Richard Ingrams: The game of follow my leader is played for the cameras

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'You voted for it. Why are you clapping?' David Miliband muttered petulantly to Harriet Harman when his brother Ed told the Labour Party conference that the invasion of Iraq had been "wrong".

Harman replied to the effect that she was demonstrating loyalty to her new leader, implying that whatever the leader said she would applaud it. That presumably was why she voted for the war in 2003 – because Tony Blair, the then leader, had been all in favour of it.

What she should have told David Miliband, but didn't, was that though she had voted for the war, she now recognised that it had been wrong. She could have added that, like others, she had been misled by Blair and his American allies about Saddam Hussein's intention.

David Miliband could have said all this too and no doubt the conference would have applauded him. But whether out of loyalty to Blair or a desire not to be accused of inconsistency, he chose to sit tight.

His brother realised that if he was going to lead the party he had to say that the war had been a disaster. He thereby showed that he is a more astute politician than David and that all the talk about David being a great loss to the Shadow Cabinet is wide of the mark.

When reality eclipses satire altogether

I spent an enjoyable afternoon on Wednesday reading aloud extracts from Private Eye's Mrs Wilson's diary (which I wrote with John Wells) for a television documentary about the Wilson/Heath years.

I am fairly sure that the idea of the diary came from the fertile mind of Peter Cook, who had read in the papers that Mrs Wilson not only kept a diary but also wrote poetry. The diary therefore was often introduced by some fairly appalling verses from the school of McGonagall.

I suspect that Mrs Wilson – still, I'm glad to say, with us – would not have enjoyed it so much. As a well-educated, well-spoken lady – a close friend of John Betjeman – she resented the diary's picture of her as a simple-minded north country housewife with a feather duster in her hand and a line of china ducks going up the wall. She would resent as well, I suspect, the notion of her husband Harold as a comical Walter Mitty figure in a Gannex mackintosh, over-indulging in Wincarnis tonic wine.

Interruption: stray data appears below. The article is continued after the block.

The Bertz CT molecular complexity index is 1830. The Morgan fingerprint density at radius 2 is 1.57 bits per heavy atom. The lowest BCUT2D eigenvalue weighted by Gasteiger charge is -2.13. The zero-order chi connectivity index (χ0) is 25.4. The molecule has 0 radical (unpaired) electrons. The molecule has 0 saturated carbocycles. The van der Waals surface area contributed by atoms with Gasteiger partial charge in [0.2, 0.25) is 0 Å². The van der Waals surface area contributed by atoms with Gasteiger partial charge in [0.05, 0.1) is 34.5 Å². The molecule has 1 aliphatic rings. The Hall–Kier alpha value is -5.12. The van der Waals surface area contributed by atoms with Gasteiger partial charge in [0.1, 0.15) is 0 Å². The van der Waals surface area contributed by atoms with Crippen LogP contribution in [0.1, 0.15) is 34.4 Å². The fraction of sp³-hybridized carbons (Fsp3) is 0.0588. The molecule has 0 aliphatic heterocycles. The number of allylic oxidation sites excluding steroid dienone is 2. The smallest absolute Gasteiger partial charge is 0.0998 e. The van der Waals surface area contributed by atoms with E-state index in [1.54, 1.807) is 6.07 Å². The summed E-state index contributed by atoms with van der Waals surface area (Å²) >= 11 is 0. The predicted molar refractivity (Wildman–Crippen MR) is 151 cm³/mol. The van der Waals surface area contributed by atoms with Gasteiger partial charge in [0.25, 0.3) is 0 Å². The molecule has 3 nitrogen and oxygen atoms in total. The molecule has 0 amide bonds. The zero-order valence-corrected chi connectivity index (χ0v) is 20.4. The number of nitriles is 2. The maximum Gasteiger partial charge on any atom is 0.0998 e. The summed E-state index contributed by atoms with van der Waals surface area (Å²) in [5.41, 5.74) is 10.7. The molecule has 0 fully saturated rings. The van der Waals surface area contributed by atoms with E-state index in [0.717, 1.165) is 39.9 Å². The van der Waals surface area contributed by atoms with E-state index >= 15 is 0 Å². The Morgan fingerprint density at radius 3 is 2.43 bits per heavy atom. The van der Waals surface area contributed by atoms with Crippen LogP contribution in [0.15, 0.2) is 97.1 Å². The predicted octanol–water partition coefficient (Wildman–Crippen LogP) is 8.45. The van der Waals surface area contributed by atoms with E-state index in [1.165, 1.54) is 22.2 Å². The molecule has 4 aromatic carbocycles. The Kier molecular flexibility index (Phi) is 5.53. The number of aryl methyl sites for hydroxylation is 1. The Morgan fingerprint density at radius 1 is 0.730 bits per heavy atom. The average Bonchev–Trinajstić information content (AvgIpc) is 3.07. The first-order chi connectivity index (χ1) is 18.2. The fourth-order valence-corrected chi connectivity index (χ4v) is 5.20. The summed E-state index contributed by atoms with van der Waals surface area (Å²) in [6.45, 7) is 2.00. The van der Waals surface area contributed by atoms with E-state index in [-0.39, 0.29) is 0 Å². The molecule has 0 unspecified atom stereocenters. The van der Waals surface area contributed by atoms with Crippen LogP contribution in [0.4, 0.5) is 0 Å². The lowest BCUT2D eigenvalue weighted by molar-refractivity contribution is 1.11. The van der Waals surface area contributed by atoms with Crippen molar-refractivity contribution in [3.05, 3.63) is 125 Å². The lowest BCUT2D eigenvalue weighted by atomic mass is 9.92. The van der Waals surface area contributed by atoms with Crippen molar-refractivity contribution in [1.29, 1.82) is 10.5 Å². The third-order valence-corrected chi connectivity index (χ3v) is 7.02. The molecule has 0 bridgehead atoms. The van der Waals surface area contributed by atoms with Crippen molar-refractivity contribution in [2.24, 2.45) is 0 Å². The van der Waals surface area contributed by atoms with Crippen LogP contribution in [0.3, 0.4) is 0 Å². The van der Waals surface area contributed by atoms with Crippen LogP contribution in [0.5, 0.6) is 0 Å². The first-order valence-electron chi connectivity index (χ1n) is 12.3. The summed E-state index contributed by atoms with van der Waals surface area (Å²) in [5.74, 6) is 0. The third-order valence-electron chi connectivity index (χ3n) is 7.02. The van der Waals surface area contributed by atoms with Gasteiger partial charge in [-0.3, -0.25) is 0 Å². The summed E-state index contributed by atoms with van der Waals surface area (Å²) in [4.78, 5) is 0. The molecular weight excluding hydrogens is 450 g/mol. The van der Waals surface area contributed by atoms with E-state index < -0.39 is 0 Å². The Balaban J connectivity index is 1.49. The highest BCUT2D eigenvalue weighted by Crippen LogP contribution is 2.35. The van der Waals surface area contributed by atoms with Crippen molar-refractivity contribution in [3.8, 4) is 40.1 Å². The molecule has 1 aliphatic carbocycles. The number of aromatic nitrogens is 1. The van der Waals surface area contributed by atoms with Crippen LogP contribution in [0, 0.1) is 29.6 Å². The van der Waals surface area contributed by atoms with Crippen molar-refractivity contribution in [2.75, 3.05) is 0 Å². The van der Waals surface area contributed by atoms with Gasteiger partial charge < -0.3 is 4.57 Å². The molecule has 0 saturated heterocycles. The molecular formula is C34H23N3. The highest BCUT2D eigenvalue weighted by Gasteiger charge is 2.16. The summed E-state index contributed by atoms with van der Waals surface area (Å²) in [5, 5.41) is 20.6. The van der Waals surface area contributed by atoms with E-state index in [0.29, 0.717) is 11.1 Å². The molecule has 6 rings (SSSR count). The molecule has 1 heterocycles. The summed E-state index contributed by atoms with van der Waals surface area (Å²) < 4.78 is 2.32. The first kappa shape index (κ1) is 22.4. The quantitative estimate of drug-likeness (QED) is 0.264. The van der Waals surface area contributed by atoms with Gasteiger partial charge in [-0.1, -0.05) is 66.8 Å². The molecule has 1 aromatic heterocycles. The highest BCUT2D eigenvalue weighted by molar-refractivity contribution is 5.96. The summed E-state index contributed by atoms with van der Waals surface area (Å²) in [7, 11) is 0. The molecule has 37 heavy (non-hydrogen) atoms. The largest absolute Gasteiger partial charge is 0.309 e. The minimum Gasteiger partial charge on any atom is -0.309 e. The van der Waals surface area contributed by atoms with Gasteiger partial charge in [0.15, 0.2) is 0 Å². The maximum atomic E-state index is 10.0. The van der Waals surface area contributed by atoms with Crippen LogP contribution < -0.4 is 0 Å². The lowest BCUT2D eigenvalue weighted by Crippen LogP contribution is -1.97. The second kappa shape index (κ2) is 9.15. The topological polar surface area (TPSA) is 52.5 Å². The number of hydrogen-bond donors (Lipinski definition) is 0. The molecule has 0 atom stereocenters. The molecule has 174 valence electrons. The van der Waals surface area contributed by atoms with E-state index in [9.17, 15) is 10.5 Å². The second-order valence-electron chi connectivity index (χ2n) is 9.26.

When you have created a satirical world like this, it is almost always disconcerting to discover later that the reality was infinitely more improbable.

Wilson's press adviser Joe Haines describes in his memoir an extraordinary scenario at No 10 – Wilson living in almost constant terror of his scary private secretary Marcia Williams, whose threats and tantrums were so unrelenting that at one point Wilson's doctor seriously proposed bumping her off as a way out of their difficulties. If we'd made that up, we'd have been ridiculed as a couple of deluded fantasists.

The trouble with musical geniuses

Today I shall be making my debut as a concert pianist in a performance of Schumann's Scenes from Childhood at London's Kings Place Music Centre to celebrate the great composer's 200th anniversary.

A motley bunch of amateurs including myself, the actor Edward Fox, the editor of The Guardian, Alan Rusbridger, and Cardinal Cormac Murphy-O'Connor will each play one of the 13 short pieces in the work. It could well be the first and last such performance. We shall see.

After referring last week to various of our modern musicians such as Amy Winehouse and George Michael as "troubled", I was interested to see the promotional publicity for the concert describing Schumann as "the troubled genius" – a small sign that nowadays we like to think that all great artists were deeply disturbed and probably manic depressive.

It's true that Schumann went mad in later life and committed suicide, but his early piano music like the Scenes from Childhood, most of it written when he was passionately in love with Clara Wieck, is full of life and happiness – not troubled at all.

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